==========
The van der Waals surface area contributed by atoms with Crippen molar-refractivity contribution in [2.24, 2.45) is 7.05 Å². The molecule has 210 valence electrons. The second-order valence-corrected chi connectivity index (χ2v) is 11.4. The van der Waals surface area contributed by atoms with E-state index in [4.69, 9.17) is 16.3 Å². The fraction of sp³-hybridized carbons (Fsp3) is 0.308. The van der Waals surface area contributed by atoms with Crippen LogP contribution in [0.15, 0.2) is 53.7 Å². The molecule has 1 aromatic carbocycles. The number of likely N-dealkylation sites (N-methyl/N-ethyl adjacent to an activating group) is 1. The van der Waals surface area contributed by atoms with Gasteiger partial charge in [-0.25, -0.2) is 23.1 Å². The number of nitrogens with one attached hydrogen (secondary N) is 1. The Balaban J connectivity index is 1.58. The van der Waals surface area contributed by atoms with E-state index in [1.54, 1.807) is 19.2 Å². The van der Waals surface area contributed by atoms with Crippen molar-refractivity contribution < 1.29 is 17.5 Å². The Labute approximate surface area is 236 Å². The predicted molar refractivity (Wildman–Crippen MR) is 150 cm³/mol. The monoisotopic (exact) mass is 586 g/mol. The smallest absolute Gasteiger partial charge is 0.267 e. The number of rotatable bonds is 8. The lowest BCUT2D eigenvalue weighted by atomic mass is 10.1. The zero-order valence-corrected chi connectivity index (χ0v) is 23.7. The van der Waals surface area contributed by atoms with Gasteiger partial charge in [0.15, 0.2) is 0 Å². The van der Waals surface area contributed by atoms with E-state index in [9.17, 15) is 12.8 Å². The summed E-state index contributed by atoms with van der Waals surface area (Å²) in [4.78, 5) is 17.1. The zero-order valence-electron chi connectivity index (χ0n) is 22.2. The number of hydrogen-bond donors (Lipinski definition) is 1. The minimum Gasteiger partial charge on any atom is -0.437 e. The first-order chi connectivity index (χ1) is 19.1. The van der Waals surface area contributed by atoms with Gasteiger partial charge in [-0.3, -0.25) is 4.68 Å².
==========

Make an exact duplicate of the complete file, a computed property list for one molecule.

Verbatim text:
The van der Waals surface area contributed by atoms with Crippen molar-refractivity contribution in [2.24, 2.45) is 7.05 Å². The molecule has 210 valence electrons. The second-order valence-corrected chi connectivity index (χ2v) is 11.4. The van der Waals surface area contributed by atoms with E-state index in [4.69, 9.17) is 16.3 Å². The fraction of sp³-hybridized carbons (Fsp3) is 0.308. The van der Waals surface area contributed by atoms with Crippen LogP contribution in [0.15, 0.2) is 53.7 Å². The molecule has 1 aromatic carbocycles. The number of likely N-dealkylation sites (N-methyl/N-ethyl adjacent to an activating group) is 1. The van der Waals surface area contributed by atoms with Gasteiger partial charge in [-0.25, -0.2) is 23.1 Å². The number of nitrogens with one attached hydrogen (secondary N) is 1. The Balaban J connectivity index is 1.58. The van der Waals surface area contributed by atoms with E-state index in [1.54, 1.807) is 19.2 Å². The van der Waals surface area contributed by atoms with Crippen molar-refractivity contribution < 1.29 is 17.5 Å². The Labute approximate surface area is 236 Å². The predicted molar refractivity (Wildman–Crippen MR) is 150 cm³/mol. The monoisotopic (exact) mass is 586 g/mol. The smallest absolute Gasteiger partial charge is 0.267 e. The number of rotatable bonds is 8. The lowest BCUT2D eigenvalue weighted by atomic mass is 10.1. The zero-order valence-corrected chi connectivity index (χ0v) is 23.7. The van der Waals surface area contributed by atoms with Gasteiger partial charge in [0.15, 0.2) is 0 Å². The van der Waals surface area contributed by atoms with E-state index in [9.17, 15) is 12.8 Å². The summed E-state index contributed by atoms with van der Waals surface area (Å²) in [4.78, 5) is 17.1. The zero-order valence-electron chi connectivity index (χ0n) is 22.2. The number of hydrogen-bond donors (Lipinski definition) is 1. The minimum Gasteiger partial charge on any atom is -0.437 e. The first-order chi connectivity index (χ1) is 19.1. The van der Waals surface area contributed by atoms with Gasteiger partial charge in [-0.3, -0.25) is 4.68 Å².